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Normal pressure hydrocephalus

Normal Pressure Hydrocephalus, NPH for short, is a much under-recognised treatable brain disorder that affects older people of 60 years plus.

What is normal pressure hydrocephalus?

The ventricles, which are hollow chambers in the brain, typically hold fluid. Cerebrospinal fluid (CSF) is the term for this substance. The brain and spinal cord are cushioned by it. Normal daily CSF production and absorption by the body are equal. However, the ventricles occasionally experience a buildup of excess fluid. This can lead to normal pressure hydrocephalus (NPH).

Walking difficulties, difficulty thinking, or loss of bladder control may indicate NPH.

Early diagnosis may prevent long-term problems.

What causes normal pressure hydrocephalus?

An injury, bleeding, infection, brain tumor, or brain surgery could be the cause of the buildup of fluid in the ventricles of the brain. The cause, though, is frequently unknown. The ventricles enlarge and press against nearby brain tissue when extra fluid accumulates there. Damage to the brain may result from this added fluid and pressure.

NPH though rare, most often affects older adults, and its symptoms can be similar to those of Alzheimer's and Parkinson's diseases. A healthcare provider familiar with these conditions can often tell the difference between these diseases and NPH after special testing.

Initial symptoms may start off as a feeling of unsteadiness, particularly when changing direction or going up or down stairs. As symptoms progress, walking further deteriorates, with slowing and shuffling and a feeling that the feet are stuck to the floor and won't move as told. Bladder control can worsen with a need to rush to the bathroom (known as urinary urgency), which can develop into incontinence.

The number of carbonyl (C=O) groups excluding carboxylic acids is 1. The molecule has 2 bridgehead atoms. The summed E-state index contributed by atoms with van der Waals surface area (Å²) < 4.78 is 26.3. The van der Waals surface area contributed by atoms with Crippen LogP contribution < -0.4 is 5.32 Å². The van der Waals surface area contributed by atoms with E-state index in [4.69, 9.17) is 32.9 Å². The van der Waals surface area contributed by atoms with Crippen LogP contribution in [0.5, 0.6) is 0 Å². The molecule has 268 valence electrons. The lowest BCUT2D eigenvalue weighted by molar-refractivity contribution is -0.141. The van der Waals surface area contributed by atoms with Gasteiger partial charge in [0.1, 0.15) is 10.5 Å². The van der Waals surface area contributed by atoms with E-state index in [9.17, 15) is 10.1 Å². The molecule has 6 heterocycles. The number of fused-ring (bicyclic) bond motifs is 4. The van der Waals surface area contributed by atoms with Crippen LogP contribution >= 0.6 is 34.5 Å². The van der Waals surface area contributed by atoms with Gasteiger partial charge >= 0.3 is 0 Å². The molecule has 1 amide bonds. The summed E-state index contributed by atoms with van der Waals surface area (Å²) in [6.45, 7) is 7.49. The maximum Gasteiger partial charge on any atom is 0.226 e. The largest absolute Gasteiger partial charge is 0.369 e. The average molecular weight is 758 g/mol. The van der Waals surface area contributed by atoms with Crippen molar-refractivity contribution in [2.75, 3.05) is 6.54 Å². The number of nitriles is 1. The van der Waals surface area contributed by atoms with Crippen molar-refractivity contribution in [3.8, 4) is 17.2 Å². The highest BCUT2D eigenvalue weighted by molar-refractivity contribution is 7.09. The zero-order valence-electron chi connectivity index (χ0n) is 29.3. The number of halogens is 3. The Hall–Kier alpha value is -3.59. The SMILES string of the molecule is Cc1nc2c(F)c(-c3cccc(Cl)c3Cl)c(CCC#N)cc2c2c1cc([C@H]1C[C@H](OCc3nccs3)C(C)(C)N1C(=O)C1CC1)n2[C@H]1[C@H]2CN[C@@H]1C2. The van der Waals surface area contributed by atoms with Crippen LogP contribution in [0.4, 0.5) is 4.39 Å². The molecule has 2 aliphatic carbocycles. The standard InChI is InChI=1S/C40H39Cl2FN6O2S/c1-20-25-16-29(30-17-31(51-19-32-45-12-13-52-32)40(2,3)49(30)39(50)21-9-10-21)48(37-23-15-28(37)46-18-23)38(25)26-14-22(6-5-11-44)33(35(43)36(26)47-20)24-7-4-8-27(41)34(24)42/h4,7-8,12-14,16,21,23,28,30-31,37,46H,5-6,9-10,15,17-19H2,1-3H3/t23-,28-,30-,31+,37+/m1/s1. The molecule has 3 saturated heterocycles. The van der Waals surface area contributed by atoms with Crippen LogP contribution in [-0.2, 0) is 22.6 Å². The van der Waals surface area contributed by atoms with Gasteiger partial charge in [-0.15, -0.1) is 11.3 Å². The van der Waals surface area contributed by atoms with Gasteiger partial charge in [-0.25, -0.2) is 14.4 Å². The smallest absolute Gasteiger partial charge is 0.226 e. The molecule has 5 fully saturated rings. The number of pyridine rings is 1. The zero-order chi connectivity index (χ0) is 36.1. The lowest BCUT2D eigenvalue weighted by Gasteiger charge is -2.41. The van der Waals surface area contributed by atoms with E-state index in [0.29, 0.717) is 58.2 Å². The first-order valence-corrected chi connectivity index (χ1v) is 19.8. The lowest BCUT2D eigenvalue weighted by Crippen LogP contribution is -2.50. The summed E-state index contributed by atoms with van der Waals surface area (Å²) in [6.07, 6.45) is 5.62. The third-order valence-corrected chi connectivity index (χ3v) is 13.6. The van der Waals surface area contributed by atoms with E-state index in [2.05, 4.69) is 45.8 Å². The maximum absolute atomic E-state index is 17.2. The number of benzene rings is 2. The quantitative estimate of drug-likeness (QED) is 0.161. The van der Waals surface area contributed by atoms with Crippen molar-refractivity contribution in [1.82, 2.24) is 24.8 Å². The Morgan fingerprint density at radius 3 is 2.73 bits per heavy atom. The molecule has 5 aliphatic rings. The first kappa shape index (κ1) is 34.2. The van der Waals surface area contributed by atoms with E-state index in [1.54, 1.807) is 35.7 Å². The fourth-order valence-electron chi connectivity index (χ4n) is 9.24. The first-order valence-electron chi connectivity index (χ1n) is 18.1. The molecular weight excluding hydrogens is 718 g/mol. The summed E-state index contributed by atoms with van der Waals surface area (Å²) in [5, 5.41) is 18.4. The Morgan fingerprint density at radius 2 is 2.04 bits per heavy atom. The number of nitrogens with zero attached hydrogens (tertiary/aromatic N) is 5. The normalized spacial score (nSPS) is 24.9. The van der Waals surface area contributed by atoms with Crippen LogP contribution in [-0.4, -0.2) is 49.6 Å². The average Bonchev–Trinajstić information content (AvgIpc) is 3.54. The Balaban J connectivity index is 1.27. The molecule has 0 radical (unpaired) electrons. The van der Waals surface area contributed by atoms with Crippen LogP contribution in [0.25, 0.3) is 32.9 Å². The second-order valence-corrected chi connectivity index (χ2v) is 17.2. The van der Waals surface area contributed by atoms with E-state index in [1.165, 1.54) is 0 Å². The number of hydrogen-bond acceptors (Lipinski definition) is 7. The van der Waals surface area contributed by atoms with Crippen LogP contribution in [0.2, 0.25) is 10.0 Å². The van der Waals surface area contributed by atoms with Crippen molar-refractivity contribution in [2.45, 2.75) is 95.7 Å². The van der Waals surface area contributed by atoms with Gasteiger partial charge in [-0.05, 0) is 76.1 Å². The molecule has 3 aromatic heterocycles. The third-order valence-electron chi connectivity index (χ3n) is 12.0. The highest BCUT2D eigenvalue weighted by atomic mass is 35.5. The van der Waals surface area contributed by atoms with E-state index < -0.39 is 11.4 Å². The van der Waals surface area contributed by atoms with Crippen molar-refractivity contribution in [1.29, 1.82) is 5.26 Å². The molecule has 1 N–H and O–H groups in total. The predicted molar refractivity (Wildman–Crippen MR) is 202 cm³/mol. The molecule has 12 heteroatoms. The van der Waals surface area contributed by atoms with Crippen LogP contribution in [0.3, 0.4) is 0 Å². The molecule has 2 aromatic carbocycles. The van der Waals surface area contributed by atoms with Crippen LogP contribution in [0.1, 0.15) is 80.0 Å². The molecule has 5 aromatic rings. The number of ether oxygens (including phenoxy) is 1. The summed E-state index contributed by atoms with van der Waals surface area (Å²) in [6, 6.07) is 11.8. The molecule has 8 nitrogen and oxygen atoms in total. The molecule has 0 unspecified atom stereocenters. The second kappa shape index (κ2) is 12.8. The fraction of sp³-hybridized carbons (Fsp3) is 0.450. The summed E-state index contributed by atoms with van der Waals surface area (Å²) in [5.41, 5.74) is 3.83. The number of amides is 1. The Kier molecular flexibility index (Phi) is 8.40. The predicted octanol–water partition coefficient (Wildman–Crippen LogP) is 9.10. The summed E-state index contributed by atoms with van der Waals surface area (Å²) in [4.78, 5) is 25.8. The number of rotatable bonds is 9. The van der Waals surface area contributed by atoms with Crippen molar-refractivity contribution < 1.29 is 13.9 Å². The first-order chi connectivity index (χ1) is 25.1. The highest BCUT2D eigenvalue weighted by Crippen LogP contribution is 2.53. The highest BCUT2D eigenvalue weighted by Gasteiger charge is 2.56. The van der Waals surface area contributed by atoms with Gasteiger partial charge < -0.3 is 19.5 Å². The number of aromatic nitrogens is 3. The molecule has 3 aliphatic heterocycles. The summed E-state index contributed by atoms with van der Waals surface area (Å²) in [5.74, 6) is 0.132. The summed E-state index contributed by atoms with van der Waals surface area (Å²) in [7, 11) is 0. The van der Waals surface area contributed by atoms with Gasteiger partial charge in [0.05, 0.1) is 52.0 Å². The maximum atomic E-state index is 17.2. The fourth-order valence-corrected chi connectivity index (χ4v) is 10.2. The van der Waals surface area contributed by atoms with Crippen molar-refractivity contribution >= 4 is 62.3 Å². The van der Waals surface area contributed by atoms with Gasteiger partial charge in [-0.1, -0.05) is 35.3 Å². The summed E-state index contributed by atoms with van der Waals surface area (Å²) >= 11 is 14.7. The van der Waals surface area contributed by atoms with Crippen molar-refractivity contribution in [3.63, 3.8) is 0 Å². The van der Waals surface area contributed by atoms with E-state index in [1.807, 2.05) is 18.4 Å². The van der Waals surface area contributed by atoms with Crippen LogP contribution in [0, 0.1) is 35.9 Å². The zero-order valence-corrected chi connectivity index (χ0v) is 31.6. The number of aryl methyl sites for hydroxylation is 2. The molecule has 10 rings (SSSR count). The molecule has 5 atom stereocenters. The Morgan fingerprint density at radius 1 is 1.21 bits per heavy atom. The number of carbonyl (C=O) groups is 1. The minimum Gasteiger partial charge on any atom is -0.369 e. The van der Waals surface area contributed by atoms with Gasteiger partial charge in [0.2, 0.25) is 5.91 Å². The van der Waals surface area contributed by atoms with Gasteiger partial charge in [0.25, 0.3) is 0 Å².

Progressive memory problems may develop along with difficulty multitasking and using technological devices such as smartphones or computers. The symptoms are often attributed to 'old age' and NPH is often overlooked as a possible cause.

Trouble walking (feels like the feet are stuck to the ground).

Poor balance.


Changes in the way you walk.

Forgetfulness and confusion.

Mood changes.


Difficulty responding to questions.

Loss of bladder control.

Your consultant may need to do a number of tests to confirm NPH, such as:

Physical exam and review of your symptoms.

A comprehensive evaluation including walking, balance and memory testing.

Confirmatory diagnostic procedure to drain cerebrospinal fluid to assess responsiveness.

A commonly used treatment for NPH is surgery to place a tube, called a shunt, into the brain to drain the excess fluid. The shunt is usually inserted into a ventricle in the brain and then passed under your skin from your head through your neck and chest to your abdomen. The extra fluid in your brain flows through the shunt into your abdomen, where your body absorbs it. The ventricles in your brain may then return to their normal size. The shunt stays in place as long as there is too much CSF in the brain.

Implanting a shunt doesn’t work for everyone, but some people do benefit from it. Getting prompt diagnosis and treatment helps improve your chances of a positive outcome.

Treatment Overview

Combining a calming hospital environment with outstanding patient care so you can recover as quickly as possible.

  • Typical hospital stay 1 - 2 days

  • Type of anaesthetic General

  • Can I pay privately? Yes

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